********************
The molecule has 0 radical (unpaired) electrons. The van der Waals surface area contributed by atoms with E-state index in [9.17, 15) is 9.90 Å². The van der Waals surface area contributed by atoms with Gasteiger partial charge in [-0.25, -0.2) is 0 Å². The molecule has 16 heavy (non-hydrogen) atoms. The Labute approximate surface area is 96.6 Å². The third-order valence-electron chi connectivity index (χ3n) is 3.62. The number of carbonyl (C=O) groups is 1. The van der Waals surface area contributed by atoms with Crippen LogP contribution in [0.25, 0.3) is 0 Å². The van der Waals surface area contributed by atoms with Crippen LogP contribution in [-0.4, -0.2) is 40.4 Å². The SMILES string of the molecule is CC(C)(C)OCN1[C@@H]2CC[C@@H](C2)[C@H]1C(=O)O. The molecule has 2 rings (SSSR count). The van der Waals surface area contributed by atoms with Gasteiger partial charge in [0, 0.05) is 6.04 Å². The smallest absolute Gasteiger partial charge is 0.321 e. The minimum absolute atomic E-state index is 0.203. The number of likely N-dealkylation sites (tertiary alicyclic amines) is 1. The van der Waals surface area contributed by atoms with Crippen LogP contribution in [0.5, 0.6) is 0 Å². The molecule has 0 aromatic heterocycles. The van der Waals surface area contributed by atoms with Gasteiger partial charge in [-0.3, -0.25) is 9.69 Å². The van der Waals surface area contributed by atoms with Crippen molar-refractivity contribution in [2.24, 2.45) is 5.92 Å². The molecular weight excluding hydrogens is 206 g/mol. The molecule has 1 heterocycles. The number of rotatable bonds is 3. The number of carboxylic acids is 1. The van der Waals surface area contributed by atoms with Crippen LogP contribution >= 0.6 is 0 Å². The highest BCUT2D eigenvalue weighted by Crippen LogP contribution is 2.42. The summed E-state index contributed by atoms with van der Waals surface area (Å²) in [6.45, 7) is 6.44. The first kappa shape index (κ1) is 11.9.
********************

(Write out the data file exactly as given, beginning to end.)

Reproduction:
The molecule has 0 radical (unpaired) electrons. The van der Waals surface area contributed by atoms with E-state index in [9.17, 15) is 9.90 Å². The van der Waals surface area contributed by atoms with Gasteiger partial charge in [-0.25, -0.2) is 0 Å². The molecule has 16 heavy (non-hydrogen) atoms. The Labute approximate surface area is 96.6 Å². The third-order valence-electron chi connectivity index (χ3n) is 3.62. The number of carbonyl (C=O) groups is 1. The van der Waals surface area contributed by atoms with Crippen LogP contribution in [0.25, 0.3) is 0 Å². The van der Waals surface area contributed by atoms with Crippen LogP contribution in [-0.4, -0.2) is 40.4 Å². The SMILES string of the molecule is CC(C)(C)OCN1[C@@H]2CC[C@@H](C2)[C@H]1C(=O)O. The molecule has 2 rings (SSSR count). The van der Waals surface area contributed by atoms with Gasteiger partial charge in [0, 0.05) is 6.04 Å². The smallest absolute Gasteiger partial charge is 0.321 e. The minimum absolute atomic E-state index is 0.203. The number of likely N-dealkylation sites (tertiary alicyclic amines) is 1. The van der Waals surface area contributed by atoms with Crippen LogP contribution in [0.5, 0.6) is 0 Å². The molecule has 0 aromatic heterocycles. The van der Waals surface area contributed by atoms with Gasteiger partial charge in [-0.3, -0.25) is 9.69 Å². The van der Waals surface area contributed by atoms with Crippen molar-refractivity contribution in [2.24, 2.45) is 5.92 Å². The molecular weight excluding hydrogens is 206 g/mol. The molecule has 1 heterocycles. The number of rotatable bonds is 3. The number of carboxylic acids is 1. The van der Waals surface area contributed by atoms with Crippen LogP contribution >= 0.6 is 0 Å². The highest BCUT2D eigenvalue weighted by Crippen LogP contribution is 2.42. The summed E-state index contributed by atoms with van der Waals surface area (Å²) in [6.45, 7) is 6.44. The first kappa shape index (κ1) is 11.9.